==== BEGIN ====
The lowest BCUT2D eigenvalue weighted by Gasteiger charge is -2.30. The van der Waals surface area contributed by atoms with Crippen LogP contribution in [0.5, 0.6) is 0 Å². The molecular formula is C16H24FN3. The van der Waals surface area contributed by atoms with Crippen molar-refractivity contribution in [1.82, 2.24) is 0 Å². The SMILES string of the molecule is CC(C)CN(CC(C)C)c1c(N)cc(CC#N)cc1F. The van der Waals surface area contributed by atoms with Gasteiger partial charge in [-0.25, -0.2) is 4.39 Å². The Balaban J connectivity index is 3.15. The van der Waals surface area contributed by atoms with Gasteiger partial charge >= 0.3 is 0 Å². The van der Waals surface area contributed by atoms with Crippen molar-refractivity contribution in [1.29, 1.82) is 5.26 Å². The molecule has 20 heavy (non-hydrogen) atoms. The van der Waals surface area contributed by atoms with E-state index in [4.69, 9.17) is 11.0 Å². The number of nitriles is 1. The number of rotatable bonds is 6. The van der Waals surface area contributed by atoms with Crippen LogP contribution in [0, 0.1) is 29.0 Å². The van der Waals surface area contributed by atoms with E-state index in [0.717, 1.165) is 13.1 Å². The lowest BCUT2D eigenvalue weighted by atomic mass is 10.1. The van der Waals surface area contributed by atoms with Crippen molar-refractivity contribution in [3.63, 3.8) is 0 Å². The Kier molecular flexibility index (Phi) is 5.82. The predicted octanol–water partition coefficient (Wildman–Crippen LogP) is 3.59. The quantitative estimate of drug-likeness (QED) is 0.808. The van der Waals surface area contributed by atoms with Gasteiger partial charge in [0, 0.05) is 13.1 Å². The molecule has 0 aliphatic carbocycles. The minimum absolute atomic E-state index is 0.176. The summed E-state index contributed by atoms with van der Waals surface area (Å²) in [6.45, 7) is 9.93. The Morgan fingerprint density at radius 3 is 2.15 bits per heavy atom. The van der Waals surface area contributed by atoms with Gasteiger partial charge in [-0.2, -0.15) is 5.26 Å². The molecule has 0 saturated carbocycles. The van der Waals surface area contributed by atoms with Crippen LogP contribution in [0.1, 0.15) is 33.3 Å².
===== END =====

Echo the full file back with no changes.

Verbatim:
The lowest BCUT2D eigenvalue weighted by Gasteiger charge is -2.30. The van der Waals surface area contributed by atoms with Crippen LogP contribution in [0.5, 0.6) is 0 Å². The molecular formula is C16H24FN3. The van der Waals surface area contributed by atoms with Crippen molar-refractivity contribution in [1.82, 2.24) is 0 Å². The SMILES string of the molecule is CC(C)CN(CC(C)C)c1c(N)cc(CC#N)cc1F. The van der Waals surface area contributed by atoms with Gasteiger partial charge in [-0.25, -0.2) is 4.39 Å². The Balaban J connectivity index is 3.15. The van der Waals surface area contributed by atoms with Gasteiger partial charge >= 0.3 is 0 Å². The van der Waals surface area contributed by atoms with Crippen molar-refractivity contribution in [1.29, 1.82) is 5.26 Å². The molecule has 20 heavy (non-hydrogen) atoms. The van der Waals surface area contributed by atoms with E-state index in [4.69, 9.17) is 11.0 Å². The number of nitriles is 1. The number of rotatable bonds is 6. The van der Waals surface area contributed by atoms with Crippen LogP contribution in [0, 0.1) is 29.0 Å². The van der Waals surface area contributed by atoms with E-state index in [0.717, 1.165) is 13.1 Å². The lowest BCUT2D eigenvalue weighted by atomic mass is 10.1. The van der Waals surface area contributed by atoms with Crippen molar-refractivity contribution in [3.63, 3.8) is 0 Å². The Kier molecular flexibility index (Phi) is 5.82. The predicted octanol–water partition coefficient (Wildman–Crippen LogP) is 3.59. The quantitative estimate of drug-likeness (QED) is 0.808. The van der Waals surface area contributed by atoms with Gasteiger partial charge in [0, 0.05) is 13.1 Å². The molecule has 0 aliphatic carbocycles. The minimum absolute atomic E-state index is 0.176. The summed E-state index contributed by atoms with van der Waals surface area (Å²) in [6.45, 7) is 9.93. The Morgan fingerprint density at radius 3 is 2.15 bits per heavy atom. The van der Waals surface area contributed by atoms with Gasteiger partial charge in [-0.2, -0.15) is 5.26 Å². The molecule has 0 saturated carbocycles. The van der Waals surface area contributed by atoms with Crippen LogP contribution in [0.1, 0.15) is 33.3 Å².